A stout figure, with a dense thatch of grey hair, stabs at the air with indignant fingers and raps out orders to an underling.
Through the thick smoke in the room, it is almost possible to believe that the bogeyman of the Balkans has returned.
Slobodan Milosevic is back – and this time he means business… show business.
The Slobodan Show is a musical about the tumultuous times of the 1990s, with Yugoslavia’s notorious former president as its central character.
Seeing the Serbian ultra-nationalist revived on stage may come as something of a jolt to the audience.
‘What marked our youth’
Even the actor portraying Milosevic still seems rather dazed to find himself in the position of bringing back to life a man whom many people viewed as a monster.
“Director Nenad Todorovic first proposed this play about a year ago – and when he suggested it to me, at first I couldn’t believe I’d be doing a show about Slobodan Milosevic,” says Dejan Cicmilovic.
“I lived through my 20s in the 1990s, those were the best years of my youth. Back then I spent more time in street protests than at university.
“Our goal was to topple Milosevic: we were all fed up with war, bloodshed, inflation, lack of freedom and oppressive autocratic rule.”
It may have taken a period of adjustment but Cicmilovic is now fully committed to the role. He says this is a good moment to revisit the Milosevic era and all it represented.
“The mission of theatre is to subvert life. The cast and crew feel now is the time to talk about Milosevic and the 1990s – and I agree.
“I think enough time has gone by for us to be able to talk impartially about what happened and what marked the best years of our youth.”
At rehearsals in Belgrade, a group of young women practised energetic dance steps, while a small choir ran through some wordless vocalisations.
It seems an unlikely accompaniment to the story of the 1990s, when Milosevic was the leading actor in a series of conflicts which caused the deaths of around 100,000 people.
Countless more were driven from their homes; many have never returned.
Who was Slobodan Milosevic?
- President of Serbia and, later, Yugoslavia during the latter’s breakup in the 1990s
- Came to prominence in the late 1980s, supporting ethnic Serbs in Kosovo who said they were being oppressed by ethnic Albanians
- Accused of plotting to create a “Greater Serbia” by forcibly removing non-Serbs from parts of Croatia and Bosnia
- His government placed severe restrictions on independent media and freedom of expression
- Protest movements eventually forced him from power in 2000 in the so-called “Bulldozer Revolution”, when a construction vehicle smashed into the state-run TV building in Belgrade
- Police arrested him in 2001 and he was transferred to The Hague to face trial on war crimes charges at the International Criminal Tribunal for the Former Yugoslavia
- He was found dead in his cell in 2006, before his genocide trial could be completed
Springtime for Milosevic?
Reports suggest ethnic Albanians have avoided the show but playwright Jelena Bogavac is unapologetic about making a Milosevic musical.
She reckons that if Mel Brooks can offer the world Springtime for Hitler, then there is no reason to feel any compunction about producing the Slobodan Show.
“I saw so many musicals about people who were main players in historical catastrophes – so why not Milosevic?” she asks.
“Here in Serbian society there is a really big hole in trying to talk about the Milosevic phenomenon. Society never concluded whether he was guilty or not – shame for society and good for us if we can pose those questions.”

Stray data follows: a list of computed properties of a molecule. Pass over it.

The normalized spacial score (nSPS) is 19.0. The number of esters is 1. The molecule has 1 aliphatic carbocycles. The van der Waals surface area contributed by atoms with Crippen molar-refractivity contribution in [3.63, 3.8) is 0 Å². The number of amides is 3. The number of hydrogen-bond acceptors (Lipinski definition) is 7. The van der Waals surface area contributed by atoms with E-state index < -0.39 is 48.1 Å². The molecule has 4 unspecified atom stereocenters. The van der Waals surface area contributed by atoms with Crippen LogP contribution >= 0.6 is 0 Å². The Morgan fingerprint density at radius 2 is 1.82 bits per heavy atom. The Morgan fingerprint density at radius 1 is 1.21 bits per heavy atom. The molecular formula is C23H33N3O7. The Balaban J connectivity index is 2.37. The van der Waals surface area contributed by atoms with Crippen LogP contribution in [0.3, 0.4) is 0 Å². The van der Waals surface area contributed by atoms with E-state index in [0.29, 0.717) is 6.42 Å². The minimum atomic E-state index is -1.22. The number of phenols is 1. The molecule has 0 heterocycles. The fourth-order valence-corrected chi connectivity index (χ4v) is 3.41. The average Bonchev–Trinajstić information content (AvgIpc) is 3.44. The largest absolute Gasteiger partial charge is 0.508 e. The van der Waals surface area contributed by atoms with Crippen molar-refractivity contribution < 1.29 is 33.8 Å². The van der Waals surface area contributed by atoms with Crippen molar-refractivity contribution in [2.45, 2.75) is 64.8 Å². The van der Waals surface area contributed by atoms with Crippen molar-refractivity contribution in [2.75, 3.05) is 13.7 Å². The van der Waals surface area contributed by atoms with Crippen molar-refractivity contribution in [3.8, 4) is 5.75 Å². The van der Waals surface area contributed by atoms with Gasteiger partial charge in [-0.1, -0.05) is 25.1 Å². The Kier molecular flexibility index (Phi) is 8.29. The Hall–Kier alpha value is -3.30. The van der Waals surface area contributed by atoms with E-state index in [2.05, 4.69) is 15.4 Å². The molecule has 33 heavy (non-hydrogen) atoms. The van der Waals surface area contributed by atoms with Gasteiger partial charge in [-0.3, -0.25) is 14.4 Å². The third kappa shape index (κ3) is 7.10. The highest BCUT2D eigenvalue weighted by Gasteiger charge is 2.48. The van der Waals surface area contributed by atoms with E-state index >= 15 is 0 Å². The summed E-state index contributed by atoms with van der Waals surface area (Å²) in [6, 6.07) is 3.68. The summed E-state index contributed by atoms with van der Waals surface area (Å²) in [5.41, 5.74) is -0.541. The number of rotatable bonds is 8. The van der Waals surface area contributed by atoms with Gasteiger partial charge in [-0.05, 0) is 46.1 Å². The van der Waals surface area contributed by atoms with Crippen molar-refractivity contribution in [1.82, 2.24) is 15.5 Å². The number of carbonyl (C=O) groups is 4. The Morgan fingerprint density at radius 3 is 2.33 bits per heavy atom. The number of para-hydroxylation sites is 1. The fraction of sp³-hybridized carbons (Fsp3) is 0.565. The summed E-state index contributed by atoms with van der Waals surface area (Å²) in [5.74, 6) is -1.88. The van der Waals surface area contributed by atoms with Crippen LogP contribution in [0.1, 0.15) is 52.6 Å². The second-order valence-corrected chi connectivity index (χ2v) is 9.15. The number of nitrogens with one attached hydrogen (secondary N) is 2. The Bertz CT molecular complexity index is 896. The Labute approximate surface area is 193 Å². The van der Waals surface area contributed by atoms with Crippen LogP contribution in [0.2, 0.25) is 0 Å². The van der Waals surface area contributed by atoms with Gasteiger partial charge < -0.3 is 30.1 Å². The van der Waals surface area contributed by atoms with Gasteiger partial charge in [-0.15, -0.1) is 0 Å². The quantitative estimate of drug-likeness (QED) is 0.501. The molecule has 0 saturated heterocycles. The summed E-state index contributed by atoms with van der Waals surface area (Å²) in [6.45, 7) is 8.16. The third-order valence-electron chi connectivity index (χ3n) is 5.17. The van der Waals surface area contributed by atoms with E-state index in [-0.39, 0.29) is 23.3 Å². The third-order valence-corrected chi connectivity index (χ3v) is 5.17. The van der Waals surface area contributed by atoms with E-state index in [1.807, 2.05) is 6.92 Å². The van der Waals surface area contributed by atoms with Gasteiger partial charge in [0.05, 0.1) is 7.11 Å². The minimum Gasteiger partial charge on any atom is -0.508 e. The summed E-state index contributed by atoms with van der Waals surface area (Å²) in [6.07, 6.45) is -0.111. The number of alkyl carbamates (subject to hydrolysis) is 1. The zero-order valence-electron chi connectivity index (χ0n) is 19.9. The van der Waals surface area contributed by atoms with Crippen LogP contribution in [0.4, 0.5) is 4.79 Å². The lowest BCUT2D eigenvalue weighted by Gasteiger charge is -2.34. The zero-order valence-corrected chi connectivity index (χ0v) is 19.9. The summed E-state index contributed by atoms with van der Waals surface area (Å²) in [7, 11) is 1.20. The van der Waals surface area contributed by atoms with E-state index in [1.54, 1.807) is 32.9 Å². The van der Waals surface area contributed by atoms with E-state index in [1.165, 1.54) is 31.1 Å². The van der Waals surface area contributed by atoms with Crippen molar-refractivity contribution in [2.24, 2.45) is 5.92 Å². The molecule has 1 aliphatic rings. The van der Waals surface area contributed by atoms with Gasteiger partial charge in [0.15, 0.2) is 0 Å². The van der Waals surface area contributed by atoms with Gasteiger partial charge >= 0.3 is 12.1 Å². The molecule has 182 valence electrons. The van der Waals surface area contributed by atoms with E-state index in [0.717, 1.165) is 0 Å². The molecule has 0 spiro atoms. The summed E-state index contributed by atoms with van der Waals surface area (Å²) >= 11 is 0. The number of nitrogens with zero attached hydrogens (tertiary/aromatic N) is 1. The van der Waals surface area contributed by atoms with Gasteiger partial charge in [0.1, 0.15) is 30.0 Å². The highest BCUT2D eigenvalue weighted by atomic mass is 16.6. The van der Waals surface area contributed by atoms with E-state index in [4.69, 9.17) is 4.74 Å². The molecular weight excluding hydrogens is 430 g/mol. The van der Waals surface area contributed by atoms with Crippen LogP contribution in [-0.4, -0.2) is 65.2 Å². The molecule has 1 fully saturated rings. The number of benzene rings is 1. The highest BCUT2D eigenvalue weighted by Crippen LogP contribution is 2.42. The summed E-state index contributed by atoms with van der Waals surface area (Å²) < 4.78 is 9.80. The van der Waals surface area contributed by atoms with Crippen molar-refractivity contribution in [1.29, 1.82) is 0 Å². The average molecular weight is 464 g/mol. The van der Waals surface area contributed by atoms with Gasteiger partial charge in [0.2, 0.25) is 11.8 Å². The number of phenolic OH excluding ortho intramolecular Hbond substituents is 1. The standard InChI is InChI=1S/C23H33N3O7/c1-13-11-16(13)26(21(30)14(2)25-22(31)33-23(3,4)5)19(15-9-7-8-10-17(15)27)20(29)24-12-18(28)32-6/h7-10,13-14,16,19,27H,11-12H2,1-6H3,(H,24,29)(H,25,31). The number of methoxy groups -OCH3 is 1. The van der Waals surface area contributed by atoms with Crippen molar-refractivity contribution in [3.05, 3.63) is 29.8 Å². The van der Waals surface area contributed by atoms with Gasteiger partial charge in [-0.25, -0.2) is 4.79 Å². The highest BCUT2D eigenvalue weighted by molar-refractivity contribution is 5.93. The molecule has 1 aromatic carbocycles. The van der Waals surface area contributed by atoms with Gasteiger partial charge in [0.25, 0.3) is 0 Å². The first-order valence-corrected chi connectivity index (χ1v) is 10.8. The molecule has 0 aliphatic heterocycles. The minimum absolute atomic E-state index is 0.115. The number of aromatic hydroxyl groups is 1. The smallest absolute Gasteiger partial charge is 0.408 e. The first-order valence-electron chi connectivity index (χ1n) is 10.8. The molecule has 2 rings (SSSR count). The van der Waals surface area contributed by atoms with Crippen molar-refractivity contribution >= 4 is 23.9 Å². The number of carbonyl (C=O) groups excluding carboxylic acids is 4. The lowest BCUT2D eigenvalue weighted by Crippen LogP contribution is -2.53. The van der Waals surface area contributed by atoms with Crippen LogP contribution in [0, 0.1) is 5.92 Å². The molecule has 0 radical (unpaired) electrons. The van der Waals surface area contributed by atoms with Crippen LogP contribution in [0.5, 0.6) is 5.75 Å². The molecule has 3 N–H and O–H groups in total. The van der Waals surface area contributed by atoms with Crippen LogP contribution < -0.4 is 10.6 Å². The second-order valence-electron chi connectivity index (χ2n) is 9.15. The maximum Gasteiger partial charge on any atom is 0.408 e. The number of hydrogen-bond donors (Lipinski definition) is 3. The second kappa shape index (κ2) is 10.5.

The very existence of the Slobodan Show represents a considerable irony.
The 1990s was a decade of repression in Milosevic’s rapidly diminishing Yugoslavia, where artistic expression could be dangerous.
Filmmaker Goran Markovic was among the many creative people who went into exile so they could continue their work without interference from the regime.
“All the aspects of power – including the cultural world – were in the hands of the Milosevic spouses and their minions,” he says.
“This was mostly concentrated around the national TV – a monstrous organisation used for calls to arms and propaganda. In terms of personal expression, if you wanted to do anything you wouldn’t be able to unless it was in co-operation with national TV. That was something I couldn’t and wouldn’t do.”
But even though the Milosevic era damaged his own career, Goran welcomes the production of the Slobodan Show.
“It’s important to reflect the times in relation to what’s happening today. Young people today don’t know about what happened in the Milosevic regime.”
Some of those young people are now working on the Slobodan Show. They may have little or no recollection of the Milosevic era – but they are keen to explore what happened in their infancy.
“We are a divided nation – 50% say we should go right and 50% say left,” says choir director Dimitrije Dimitrijevic.
“Many people in Serbia are still loving the idea of Slobodan Milosevic.
“It’s frightening that there are still extremists in Serbia – but I like to spread the truth and like to express my talent. I love the idea of this musical; Jelena is an amazing and talented woman – that’s why we’re doing it.”
The show received its premiere in Gracanica, a majority ethnic Serb area of Kosovo.
Jelena Bogavac insists that this is not a provocative move but rather a reflection that Kosovo is one of the many places in the former Yugoslavia where ordinary people are still living with the consequences of the Milosevic era.
“We were side players in the 1990s; the main player was Slobodan Milosevic. His political biography starts and ends in Kosovo – he is the tragic hero in the Serbia and Kosovo tragedy.”
Milosevic may have escaped justice at The Hague, where he died in custody before the conclusion of his genocide trial, but now the audience of the Slobodan Show have the chance to sit in judgement.